Yalumba Signature vineyard

The ‘Hill’ came from Clem Hill, Wyndham’s uncle, an Australian cricket captain from the pre-Bradman era (a huge deal for Australians, although largely irrelevant in relation to wine). Robert succeeded his father Wyndham, in 1985, when he was just 34.

Yalumba winery and vineyards

Robert has done much to transform the face of Australian wine, not just through the continued success of Yalumba. Very briefly, their import arm, Negociants, brought most of wine’s great names to Australia. They established the Working with Wine Fellowship in 1998, which has helped educate many of today’s wine professionals.

Making wine barrels at the Yalumba cooperage

Yalumba is the only winery in Australia to maintain a cooperage, and for half a century they have run the leading viticultural nursery in the country.

Yalumba cooperage

In 2009, they were behind the introduction of the Old Vine Charter for the Barossa.



It is no exaggeration to say that without the efforts of Yalumba and chief winemaker, Louisa Rose, the Viognier grape might have gone extinct, or at the very least, would be little more than a curiosity. Robert introduced the concept of a high quality two-litre cask (bag-in-the-box), which is still successful today.

Yalumba winery in Angaston in the Barossa Valley, South Australia

Perhaps most important is their contribution to the use of screwcaps throughout Australia and New Zealand. Robert is going to need a very large tombstone when the time comes (many years from now, no doubt).

Yalumba cellar

I have digressed. The main purpose of today’s piece was to touch on the incredible wines that Yalumba so generously opened for all those attending their 175th celebrations. Yalumba has a legendary cellar that they have been adding to (and subtracting from, of course) for decades.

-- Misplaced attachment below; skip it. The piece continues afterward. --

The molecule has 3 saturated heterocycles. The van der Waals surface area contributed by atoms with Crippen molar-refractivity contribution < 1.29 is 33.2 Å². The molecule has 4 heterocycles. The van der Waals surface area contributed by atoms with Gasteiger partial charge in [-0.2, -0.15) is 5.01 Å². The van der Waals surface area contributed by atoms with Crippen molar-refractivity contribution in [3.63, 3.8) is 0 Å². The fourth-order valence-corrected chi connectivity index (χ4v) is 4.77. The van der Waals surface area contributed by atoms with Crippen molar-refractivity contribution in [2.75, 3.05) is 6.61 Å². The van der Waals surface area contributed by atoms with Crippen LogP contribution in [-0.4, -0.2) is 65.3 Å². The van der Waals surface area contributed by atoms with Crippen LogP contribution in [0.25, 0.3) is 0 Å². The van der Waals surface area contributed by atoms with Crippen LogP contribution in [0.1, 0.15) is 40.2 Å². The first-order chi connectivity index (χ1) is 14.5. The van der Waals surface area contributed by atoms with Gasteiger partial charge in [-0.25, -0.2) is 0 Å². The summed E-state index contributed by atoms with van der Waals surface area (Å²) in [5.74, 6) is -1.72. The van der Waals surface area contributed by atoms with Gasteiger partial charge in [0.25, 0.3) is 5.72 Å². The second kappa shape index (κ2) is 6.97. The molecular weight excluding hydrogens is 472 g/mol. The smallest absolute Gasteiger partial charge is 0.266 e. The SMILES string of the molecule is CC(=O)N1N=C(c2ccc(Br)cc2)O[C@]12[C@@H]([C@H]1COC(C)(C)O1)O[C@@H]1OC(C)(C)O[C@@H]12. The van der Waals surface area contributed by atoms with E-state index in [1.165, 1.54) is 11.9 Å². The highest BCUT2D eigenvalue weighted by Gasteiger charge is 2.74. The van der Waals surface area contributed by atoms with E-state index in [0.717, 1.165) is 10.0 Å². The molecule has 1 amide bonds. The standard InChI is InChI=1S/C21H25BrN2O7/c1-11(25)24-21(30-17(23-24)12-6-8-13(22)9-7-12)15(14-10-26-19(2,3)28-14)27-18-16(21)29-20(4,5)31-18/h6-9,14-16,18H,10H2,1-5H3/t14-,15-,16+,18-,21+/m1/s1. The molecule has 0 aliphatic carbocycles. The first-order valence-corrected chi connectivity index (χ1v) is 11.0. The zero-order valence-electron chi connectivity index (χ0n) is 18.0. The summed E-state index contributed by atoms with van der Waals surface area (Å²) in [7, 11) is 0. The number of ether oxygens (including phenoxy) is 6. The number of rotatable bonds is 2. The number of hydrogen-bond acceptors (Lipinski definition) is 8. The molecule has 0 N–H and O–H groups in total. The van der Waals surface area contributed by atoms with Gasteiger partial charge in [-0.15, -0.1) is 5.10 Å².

It includes many of their own great wines, going back at least one hundred years, wines that they have sourced from some of the great names that they have imported, and simply others they have added because they are brilliant wines. They roll out a selection on occasions.

The author Ken Gargett (left), Yalumba chief winemaker Louisa Rose, and wine journalist Nick Ryan

This was actually their 29th Museum tasting, which staggered me, the first back in 1977 (when I would not have known a decent wine had they drowned me in it). A lot of these have been in distant locations, or were professional and client tastings. I have been blessed to have attended several of them over the years.

Yalumba 175th anniversary Museum tastings

Some astonishing memories – this is when one decides if it is appropriate to roll out endless notes of astonishing and often incredibly rare wines that very few will ever see again or perhaps better to simply select a small range for mention. The latter seems the better choice.

At one of these events, I remember seeing the 1945 Mouton Rothschild, one of the most legendary wines ever made. As fine as it was, on the day it was certainly pipped by their 1953.

Another occasion, a trio of DRC (a domaine which makes regular appearances). At these events, one often shares a taste, and I was doing so with a friend from the West. I asked if he had seen the La Tache. Yes, he said, so I promptly scoffed the rest of the glass. As one would.

Usually, if one says one has seen a wine, it means one has tasted it. Apparently not so here. Poor bloke saw all the 1985 La Tache disappear down my throat. He has never let me forget it.